A few minutes later, the real professor walked through the door. He set his things on the desk and pulled out his class roster. He scanned the class, stopped briefly at Rowley, then continued on and took roll.
So far Rowley has taken about five IT classes at NOVA. He doesn’t walk into class and advertise that he is a Senior VP at Cardinal Bank. He doesn’t tell people he is Vice Chairman of the NOVA College Board. He just takes a very quiet, laid-back approach to his studies.
“Usually, they find out soon enough,” he said. “Word gets around. I know students have a lot on their plates, but I work hard, too. I tell students in my classes, ‘I respect that you take four or five classes. I take just one a semester, but I have a full-time job. I work long hours. I have client meetings until late into the evening, and then I come home and study.’ It’s challenging, but I have kept a 4.0 GPA.”
“If nothing else, I’m burning new neurons,” he said. “But the key point, the centric piece for me, was answering the question, ‘Can individuals without a higher math degree or an IT background really learn to code?’ The answer is yes. The only way I could figure it out was to throw myself in. And yes, you can: Java, HTML, cascading style sheets. I can do them all. Do I want to make a career of it? No. but at least it doesn’t scare me anymore.”
Rowley continues, “Also, I’ve learned first-hand what a quality education NOVA offers.” His younger son was taking a Java course at UVA at the same time. “We compared notes and we were learning the same topics in the same sequence. I told my classmates, ‘You’re taking a similar class, getting the same skills, for a lot less money. But you need to do the same hard work to earn the grade you want.’”
Dr. James Boggs, Rowley’s Intro to Telecommunications professor is thrilled to have a contemporary in his class.
“The most powerful and exciting thing about teaching at NOVA is that I have students with a wide variety of backgrounds, ages and goals. These students’ characteristics combine with ever-changing communications technology to give me a welcome challenge each semester,” Boggs said.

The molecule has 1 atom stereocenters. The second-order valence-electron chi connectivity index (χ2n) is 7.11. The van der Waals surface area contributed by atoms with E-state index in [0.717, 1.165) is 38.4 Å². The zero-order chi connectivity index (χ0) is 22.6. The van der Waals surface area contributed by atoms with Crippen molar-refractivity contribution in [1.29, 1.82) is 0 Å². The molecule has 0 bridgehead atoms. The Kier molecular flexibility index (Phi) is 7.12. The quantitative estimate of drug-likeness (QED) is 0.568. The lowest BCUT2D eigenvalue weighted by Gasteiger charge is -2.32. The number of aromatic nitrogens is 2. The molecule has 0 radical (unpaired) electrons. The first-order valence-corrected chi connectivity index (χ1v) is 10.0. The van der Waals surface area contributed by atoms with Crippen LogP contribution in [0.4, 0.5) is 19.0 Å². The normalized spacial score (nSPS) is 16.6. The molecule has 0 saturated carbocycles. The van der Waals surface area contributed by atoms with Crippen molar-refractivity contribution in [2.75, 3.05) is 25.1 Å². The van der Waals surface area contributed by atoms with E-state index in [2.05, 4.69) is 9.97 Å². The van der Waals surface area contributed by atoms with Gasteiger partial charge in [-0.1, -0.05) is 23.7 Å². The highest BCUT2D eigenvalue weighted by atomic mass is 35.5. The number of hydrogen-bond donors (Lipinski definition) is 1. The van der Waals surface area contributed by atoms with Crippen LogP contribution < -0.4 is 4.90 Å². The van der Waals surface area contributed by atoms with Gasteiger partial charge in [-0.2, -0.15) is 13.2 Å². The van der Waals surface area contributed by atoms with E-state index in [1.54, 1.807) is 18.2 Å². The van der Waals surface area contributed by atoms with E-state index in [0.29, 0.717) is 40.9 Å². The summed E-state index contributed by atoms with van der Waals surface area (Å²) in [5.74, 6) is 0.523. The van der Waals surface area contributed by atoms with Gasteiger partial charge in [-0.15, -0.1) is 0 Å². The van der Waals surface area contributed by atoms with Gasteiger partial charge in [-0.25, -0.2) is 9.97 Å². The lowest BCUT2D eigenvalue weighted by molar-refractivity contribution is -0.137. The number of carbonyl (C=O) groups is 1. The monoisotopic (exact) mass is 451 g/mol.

Word is getting around outside NOVA as well. People respect Rowley’s attempt at learning something new; not just skating through to retirement, but learning a new and marketable skill.
Jim Corcoran, president and CEO of the Northern Virginia Chamber of Commerce says that NOVA and the Northern Virginia Workforce Development Board have worked hard to create opportunities for individuals to train for new careers, pointing out that no one can be assured that their chosen career path will always be there.
“Todd Rowley has demonstrated leadership in putting himself in the position of those he serves as a NOVA Board member and as a board member of the Northern Virginia Workforce Development Board,” Corcoran said. “He has transcended the theoretical to the practical and proved life-long learning is possible.”
David Hunn, executive director of the Workforce Development Board, said, “Todd Rowley’s efforts to build a new technical skillset highlight the challenges experienced by thousands of Northern Virginia jobseekers looking for an opportunity to reenter the local workforce after a job loss or dislocation. Todd and his classmates exemplify the adage, ‘The more you learn, the more you earn,’ and they are developing new IT skills for occupations that did not even exist seven or eight years ago.” Hunn goes on to say that Rowley’s experience highlights personal perseverance and tenacity in any academic pursuit, regardless of age or experience.
For the thousands of professionals facing unemployment or underemployment in a very tumultuous economy, let the story of Todd Rowley be a heartening tale. Pull into NOVA’s Website and peruse the course schedule. Find something that will challenge you, and sign up. In the words of Todd Rowley—at least you’ll be burning new neurons. At best, you’ll be further securing your future should the unexpected happen.
Northern Virginia Community College is the largest institution of higher education in the Commonwealth of Virginia and one of America's largest community colleges. NOVA enrolls more than 75,000 students at its six campuses in Alexandria, Annandale, Loudoun, Manassas, Springfield and Woodbridge, and through the Extended Learning Institute. For more information about NOVA and its programs or services, call 703-323-3000 or visit the College's Web site, www.nvcc.edu.